CS 726: Advanced Machine Learning (Spring 2022)


Lecture Schedule Slot 9, Mon-Thurs 3:30pm to 5:00pm.
Venue msteams
Instructor: Sunita Sarawagi
TAs: Prathamesh Deshpande, N Lokesh, Keshav Agarwal, Tathagat Verma
Email to reach all TAs and Instructor CS726@googlegroups.com.
For questions of general interest to the class, use moodle.
Instructor's office hours 7pm to 7:30pm on Mondays and Thursdays. Send me an email if you plan to avail of the office hours.
Syllabus and week-wise calendar: Click here
Homeworks Click here

Course description

This course will concentrate on modeling, generation, and prediction of multiple inter-dependent variables. The topics covered will span probabilistics graphical models (directed and undirected), inference methods like junction trees, belief propagation, and other approximate methods, MCMC sampling methods like Gibbs and Langevin, generative models like variational auto-encoders, GANs, Deep Gaussian processes, neural architectures for structured predictions, neural density estimation methods, causality, and other recent topics in machine learning. When appropriate the techniques will be linked to applications in NLP, speed recognition, vision, graphics, and sciences.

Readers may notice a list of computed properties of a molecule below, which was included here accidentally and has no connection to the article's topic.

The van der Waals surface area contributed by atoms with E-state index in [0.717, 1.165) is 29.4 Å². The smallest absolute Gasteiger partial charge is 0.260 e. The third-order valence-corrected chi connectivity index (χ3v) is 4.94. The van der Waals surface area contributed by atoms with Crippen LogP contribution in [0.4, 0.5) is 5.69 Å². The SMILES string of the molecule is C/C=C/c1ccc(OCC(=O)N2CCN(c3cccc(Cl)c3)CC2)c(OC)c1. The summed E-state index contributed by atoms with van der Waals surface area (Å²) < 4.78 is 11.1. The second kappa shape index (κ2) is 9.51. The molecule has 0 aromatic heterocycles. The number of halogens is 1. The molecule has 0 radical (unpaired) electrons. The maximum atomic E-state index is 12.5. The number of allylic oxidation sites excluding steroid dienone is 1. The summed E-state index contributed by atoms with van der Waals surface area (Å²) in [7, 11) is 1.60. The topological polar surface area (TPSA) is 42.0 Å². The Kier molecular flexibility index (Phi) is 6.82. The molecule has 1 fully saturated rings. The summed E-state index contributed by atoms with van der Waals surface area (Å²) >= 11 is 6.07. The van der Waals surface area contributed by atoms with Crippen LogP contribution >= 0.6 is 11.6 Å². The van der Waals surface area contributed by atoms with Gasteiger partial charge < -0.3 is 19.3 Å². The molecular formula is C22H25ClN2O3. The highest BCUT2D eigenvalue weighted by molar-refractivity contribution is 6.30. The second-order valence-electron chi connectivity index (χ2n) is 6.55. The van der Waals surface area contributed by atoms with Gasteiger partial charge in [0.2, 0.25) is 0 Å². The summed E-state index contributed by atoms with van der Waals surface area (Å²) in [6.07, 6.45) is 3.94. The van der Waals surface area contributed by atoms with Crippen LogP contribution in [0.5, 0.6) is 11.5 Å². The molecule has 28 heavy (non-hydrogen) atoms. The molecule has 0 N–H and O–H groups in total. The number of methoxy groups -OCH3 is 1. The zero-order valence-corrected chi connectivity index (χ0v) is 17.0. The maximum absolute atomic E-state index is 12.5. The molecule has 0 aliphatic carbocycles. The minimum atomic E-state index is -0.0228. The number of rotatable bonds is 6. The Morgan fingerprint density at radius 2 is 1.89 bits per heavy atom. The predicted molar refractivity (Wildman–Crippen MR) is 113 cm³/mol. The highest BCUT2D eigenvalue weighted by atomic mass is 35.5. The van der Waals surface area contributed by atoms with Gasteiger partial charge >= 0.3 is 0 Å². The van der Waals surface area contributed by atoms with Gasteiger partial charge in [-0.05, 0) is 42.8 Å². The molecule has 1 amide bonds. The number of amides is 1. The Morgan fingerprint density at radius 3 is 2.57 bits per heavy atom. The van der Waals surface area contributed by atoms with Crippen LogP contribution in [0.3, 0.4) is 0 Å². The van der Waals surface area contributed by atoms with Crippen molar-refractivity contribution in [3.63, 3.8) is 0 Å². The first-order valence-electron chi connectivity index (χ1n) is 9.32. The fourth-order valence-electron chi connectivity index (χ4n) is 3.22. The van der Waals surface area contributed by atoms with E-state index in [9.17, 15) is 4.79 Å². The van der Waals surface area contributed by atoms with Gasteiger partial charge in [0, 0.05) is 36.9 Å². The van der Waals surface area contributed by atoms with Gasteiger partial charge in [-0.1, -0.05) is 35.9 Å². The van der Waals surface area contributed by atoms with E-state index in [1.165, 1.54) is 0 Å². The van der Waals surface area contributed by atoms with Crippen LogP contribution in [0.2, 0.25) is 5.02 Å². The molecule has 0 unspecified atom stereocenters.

Eligibility

The course is open to PhD, Masters, DD and BTech students provided they have taken an introductory course in IITB in machine learning (listed below) and obtained at least a BC grade in it.

Prerequisites

A formal introductory ML course like CS 725 or CS 337 or CS 419 or DS 303 is required. Online ML courses do not qualify as pre-requisites. The course assumes basic knowledge of probability, statistics, and linear algebra. Chapters 2 and 3 of the Deep-learning book are a good place to refresh the necessary required background. Also, the course assumes basic background in machine learning, for example as covered in Chapter 5 of the Deep-learning book and deep learning, for example, as covered in Chapter 6 of the same book. Further, we will assume that students are familiar with CNNs, RNNs, and sequence to sequence learning with attention.

Credit/Audit Requirements

Approximate credit structure

Reading List

Primary text books

Probabilistic Graphical Models: Principles and Techniques, by Daphne Koller and Nir Friedman, MIT Press, 2009.

Deep Learning by Ian Goodfellow, Yoshua Bengio and Aaron Courville, MIT Press, 2016.

The course calendar will provide links to other relevant papers and book chapters for specific topics.
Other relevant text books:

Online courses on deep learning